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I had the privilege to go to an industry specific seminar about lead generation. The industry was the contractor industry and it was an opportunity to see where Internet Marketing and SEO fits and benefits the attendees. Half of those companies in attendance did not have a website. So, the opportunity is great, but the picture isn’t fully painted. What was worse was the speaker had outdated SEO techniques.
Well, he was just shy of mentioning hidden text, but camped on “small words on your site.” Thankfully, we spent a lot of time proving why you need a website and ran out of time for more “techniques.”
The main problem with Search Engine Optimization isn’t the competition from one marketing company against another, it’s the battle of overcoming wrong notions of what SEO is, what it does, how you do it and the results to expect. Add to all that, the confusion of what it is and it becomes hard to “sell” this service as a viable opportunity to increase business.
The Trickling Down of Technology
I have seen this time and time again with new technology. The latest and hippest technology will not be adopted by major parts of culture until it has time to “trickle down.” Twitter and Facebook have been around for years now, but now in the second half of 2009, my mother-in-law’s older retired cousin finally said “so what’s this Twitter thing?” It takes time. A LOT of time as far as Internet culture goes. I still see businesses using Windows XP with no service pack updates loaded with Microsoft Office 2000. Hopefully the trickle down won’t take 7 years each time for each new standard, but it still exists and when planning your Internet Marketing and SEO strategy, you have to wade through the bad advice.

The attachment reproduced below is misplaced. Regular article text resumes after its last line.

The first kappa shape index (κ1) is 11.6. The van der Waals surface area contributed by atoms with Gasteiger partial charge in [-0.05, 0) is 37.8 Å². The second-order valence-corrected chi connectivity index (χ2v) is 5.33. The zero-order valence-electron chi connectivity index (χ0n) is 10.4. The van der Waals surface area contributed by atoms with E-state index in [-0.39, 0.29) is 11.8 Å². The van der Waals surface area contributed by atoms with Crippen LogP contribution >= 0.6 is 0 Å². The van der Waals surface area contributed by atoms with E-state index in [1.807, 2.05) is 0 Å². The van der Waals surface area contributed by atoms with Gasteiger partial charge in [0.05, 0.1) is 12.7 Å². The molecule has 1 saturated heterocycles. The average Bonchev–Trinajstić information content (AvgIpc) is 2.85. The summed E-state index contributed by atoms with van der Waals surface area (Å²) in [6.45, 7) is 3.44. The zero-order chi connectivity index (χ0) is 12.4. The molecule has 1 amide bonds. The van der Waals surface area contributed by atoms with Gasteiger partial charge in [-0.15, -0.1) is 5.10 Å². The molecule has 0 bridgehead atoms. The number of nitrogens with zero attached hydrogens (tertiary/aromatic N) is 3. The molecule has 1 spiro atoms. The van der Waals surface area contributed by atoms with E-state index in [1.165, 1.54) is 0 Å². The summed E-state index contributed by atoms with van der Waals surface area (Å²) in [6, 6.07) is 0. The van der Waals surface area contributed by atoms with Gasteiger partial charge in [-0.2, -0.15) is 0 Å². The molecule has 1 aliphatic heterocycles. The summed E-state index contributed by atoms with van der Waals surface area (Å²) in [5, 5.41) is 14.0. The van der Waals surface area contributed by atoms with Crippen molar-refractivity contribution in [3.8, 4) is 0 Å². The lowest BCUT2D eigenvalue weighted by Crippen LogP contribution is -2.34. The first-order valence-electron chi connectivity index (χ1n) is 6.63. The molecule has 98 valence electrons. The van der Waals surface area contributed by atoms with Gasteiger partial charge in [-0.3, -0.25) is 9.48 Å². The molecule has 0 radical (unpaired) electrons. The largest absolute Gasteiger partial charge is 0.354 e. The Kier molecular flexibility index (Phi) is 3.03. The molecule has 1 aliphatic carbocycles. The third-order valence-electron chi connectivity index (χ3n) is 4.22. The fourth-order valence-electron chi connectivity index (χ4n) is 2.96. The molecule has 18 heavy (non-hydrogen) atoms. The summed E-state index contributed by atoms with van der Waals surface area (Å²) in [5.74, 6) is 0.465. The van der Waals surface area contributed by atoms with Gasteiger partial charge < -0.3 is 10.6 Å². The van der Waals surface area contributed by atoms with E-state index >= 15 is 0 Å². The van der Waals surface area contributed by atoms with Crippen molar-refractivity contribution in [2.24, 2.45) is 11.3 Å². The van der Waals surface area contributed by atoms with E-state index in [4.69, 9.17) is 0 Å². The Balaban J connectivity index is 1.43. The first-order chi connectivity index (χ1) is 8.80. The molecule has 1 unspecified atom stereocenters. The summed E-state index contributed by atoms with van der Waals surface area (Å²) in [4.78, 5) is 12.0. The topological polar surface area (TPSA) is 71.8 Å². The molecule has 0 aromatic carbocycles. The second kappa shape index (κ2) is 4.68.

So what are some the red flags of bad advice?
Tiny words on the website – This use to work for a very short period of time to fool the search bots into thinking that your site was chalked full of great content. Ugly tiny words all around the bottom of the page was the hallmark of the late 90′s, but this is the late 00′s, so ditch this idea now.
Repeated content on all your pages – This came from the expansion of the previous bad advice. Rather than repeated keywords, repeated constructed sentences pasted on each page was planned to, again, show the search engine that you had valuable content – which in reality you didn’t. A sample of this type of drivel would look like this if my keywords were about cat health.
Cat health is the most important topic where cats are concerned. Cat health is important as healthy cats bring great joy due to increased health from cat health products that bring the health that cats need to be healthy cats.
Wow. Let me bookmark that one there, Dr. Dolittle.
Submission to hundreds of search engines – For some reason, the allure of the more wins out over the allure of the mighty. There’s the idea that if my website is submitted to hundreds of search engines, then I can rule the world through all these search engines! Well, since Google has a massive market share and most news about search engines lies between Bing and Yahoo’s continued survival, an obscure search engine doesn’t matter because the majority of people don’t even know it exists.
The Keyword Meta tag is to be stuffed to overflowing – this is my favorite. I see this everywhere. Meta data! It sounds sneaky. It sounds edgy. It sounds hacker-ish. Let me tell you that this meta tag has been abused like a napkin at a KFC. So many websites have put every feasible phrase and usage of the same keyword – including stop words – into this poor part of the code that the bots no longer value it as important.
That’s just a few of the bad advice still being propagated in seminars around the country. So what do you do?
Learn from those who actually know what it’s about. Start here and then go here. Keep up with those who keep up with the SEO industry changes. It will take away a lot of marketing embarassment and wasted time and money.